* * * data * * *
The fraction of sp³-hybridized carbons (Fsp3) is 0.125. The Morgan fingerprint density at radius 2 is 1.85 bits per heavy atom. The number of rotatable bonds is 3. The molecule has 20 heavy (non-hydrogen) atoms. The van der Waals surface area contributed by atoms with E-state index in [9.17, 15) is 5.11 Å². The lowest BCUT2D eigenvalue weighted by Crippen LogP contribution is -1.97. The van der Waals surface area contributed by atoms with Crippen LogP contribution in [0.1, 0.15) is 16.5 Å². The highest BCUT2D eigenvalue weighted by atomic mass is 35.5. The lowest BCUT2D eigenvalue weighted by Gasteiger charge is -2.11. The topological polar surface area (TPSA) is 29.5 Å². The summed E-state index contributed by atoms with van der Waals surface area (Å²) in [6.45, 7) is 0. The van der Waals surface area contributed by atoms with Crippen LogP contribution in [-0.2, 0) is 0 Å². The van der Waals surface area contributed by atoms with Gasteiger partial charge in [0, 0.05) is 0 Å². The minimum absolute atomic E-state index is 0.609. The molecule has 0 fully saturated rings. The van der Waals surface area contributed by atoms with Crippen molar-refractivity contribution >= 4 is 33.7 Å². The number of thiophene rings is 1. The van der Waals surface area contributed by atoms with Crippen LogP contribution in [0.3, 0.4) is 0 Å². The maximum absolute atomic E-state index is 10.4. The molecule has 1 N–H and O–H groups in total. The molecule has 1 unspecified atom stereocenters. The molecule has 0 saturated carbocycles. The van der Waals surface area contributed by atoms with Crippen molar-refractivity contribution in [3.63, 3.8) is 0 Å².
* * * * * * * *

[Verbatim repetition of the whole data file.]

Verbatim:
The fraction of sp³-hybridized carbons (Fsp3) is 0.125. The Morgan fingerprint density at radius 2 is 1.85 bits per heavy atom. The number of rotatable bonds is 3. The molecule has 20 heavy (non-hydrogen) atoms. The van der Waals surface area contributed by atoms with E-state index in [9.17, 15) is 5.11 Å². The lowest BCUT2D eigenvalue weighted by Crippen LogP contribution is -1.97. The van der Waals surface area contributed by atoms with Crippen LogP contribution in [0.1, 0.15) is 16.5 Å². The highest BCUT2D eigenvalue weighted by atomic mass is 35.5. The lowest BCUT2D eigenvalue weighted by Gasteiger charge is -2.11. The topological polar surface area (TPSA) is 29.5 Å². The summed E-state index contributed by atoms with van der Waals surface area (Å²) in [6.45, 7) is 0. The van der Waals surface area contributed by atoms with Crippen LogP contribution in [-0.2, 0) is 0 Å². The van der Waals surface area contributed by atoms with Gasteiger partial charge in [0, 0.05) is 0 Å². The minimum absolute atomic E-state index is 0.609. The molecule has 0 fully saturated rings. The van der Waals surface area contributed by atoms with Crippen molar-refractivity contribution >= 4 is 33.7 Å². The number of thiophene rings is 1. The van der Waals surface area contributed by atoms with Crippen LogP contribution in [0.3, 0.4) is 0 Å². The maximum absolute atomic E-state index is 10.4. The molecule has 1 N–H and O–H groups in total. The molecule has 1 unspecified atom stereocenters. The molecule has 0 saturated carbocycles. The van der Waals surface area contributed by atoms with Crippen molar-refractivity contribution in [3.63, 3.8) is 0 Å².